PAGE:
Unipart brake test deemed misleading

ASA ruling on Stop Secret campaign

Published:  04 July, 2014

The Advertising Standards Authority has upheld a complaint about the Unipart Stop Secret survey, ruling claims as misleading.

The campaign included leaflets, a dedicated website and other media. However, the ASA has stipulated that advertising using the campaign must not appear again in their current form and has told the company to ensure comparisons were not likely to mislead in the future.

The complaint was brought by TMD Friction, which remained confident that its brake pads were not out-performed in the tests but chose not to conduct a counter-claim campaign.  Instead it consulted with the ASA stating that the tests were not industry standard, had unrealistic methodology, and presented misleading data in the results.  The ASA agreed with TMD Friction and upheld the complaints on the 12th of June 2014.

In its adjudication, the ASA stated: "The ASA noted the website featured text that stated "With Unipart pads fitted, the vehicle stopped up to a massive 32 metres before the competition! * That could be the difference between stopping safely and hitting something", "With Unipart pads fitted, the vehicle stopped up to 10 metres sooner than competitors when bedded", and "Unipart recorded best deceleration after the test, stopping up to 11.5 metres sooner than competitors". The embedded video reiterated those results. The ad did not provide details of the stopping distances of the brake pads tested. The document that could be downloaded from the website provided a description of MFDD (Mean Fully Developed Deceleration) and featured text that stated "Important: Brake Pads which achieve the highest average MFDD recording have decelerated at a faster steady state, and will result in the shortest stopping distance". The ad then quoted comparative figures for braking performance which were based on MFDD. Those comparisons were represented graphically.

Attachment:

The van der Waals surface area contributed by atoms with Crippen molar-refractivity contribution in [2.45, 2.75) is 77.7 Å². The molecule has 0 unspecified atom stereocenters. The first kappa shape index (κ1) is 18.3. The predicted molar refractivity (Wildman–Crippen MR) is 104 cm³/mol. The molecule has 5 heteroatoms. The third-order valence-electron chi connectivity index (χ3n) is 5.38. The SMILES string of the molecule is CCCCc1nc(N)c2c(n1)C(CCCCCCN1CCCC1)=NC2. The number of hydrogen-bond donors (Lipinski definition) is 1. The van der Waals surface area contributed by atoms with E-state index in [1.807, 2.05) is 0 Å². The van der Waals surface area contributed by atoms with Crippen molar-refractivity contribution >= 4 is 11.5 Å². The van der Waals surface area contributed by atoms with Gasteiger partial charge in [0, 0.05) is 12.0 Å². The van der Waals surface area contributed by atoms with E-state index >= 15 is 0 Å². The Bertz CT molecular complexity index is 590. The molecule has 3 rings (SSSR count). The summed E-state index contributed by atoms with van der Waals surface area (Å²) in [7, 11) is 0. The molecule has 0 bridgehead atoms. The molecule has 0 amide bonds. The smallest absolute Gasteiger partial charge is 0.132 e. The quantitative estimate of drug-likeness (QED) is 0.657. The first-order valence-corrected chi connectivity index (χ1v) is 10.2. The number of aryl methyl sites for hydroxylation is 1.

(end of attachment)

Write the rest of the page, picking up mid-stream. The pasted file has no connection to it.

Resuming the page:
"We considered consumers would understand the presentation of the ad to mean that the comparisons for braking performance that were based on MFDD related to the total stopping distances for each brake pad used in the tests.

"We noted Unipart Automotive's belief that MFDD was an appropriate measure of braking performance, but were concerned that that measurement did not relate to the overall stopping distance, as the ad implied; rather it related to 70% of the braking process only. We were therefore concerned that the comparisons for braking performance that were based on MFDD did not relate to the total stopping distances for the brake pads used in the comparisons.

"The ad indicated that the 'Performance Tests' recorded the results of the brake stopping performance with a set pedal effort. We considered consumers would understand that to mean that each test was carried out with an identical pedal effort. Whilst the tests aimed to apply a pedal force of 40 dekaNewtons to the 'Performance Tests', we were concerned that the application of brake force was not identical for each test.

"For those reasons, we concluded that the comparison in the ads was misleading."

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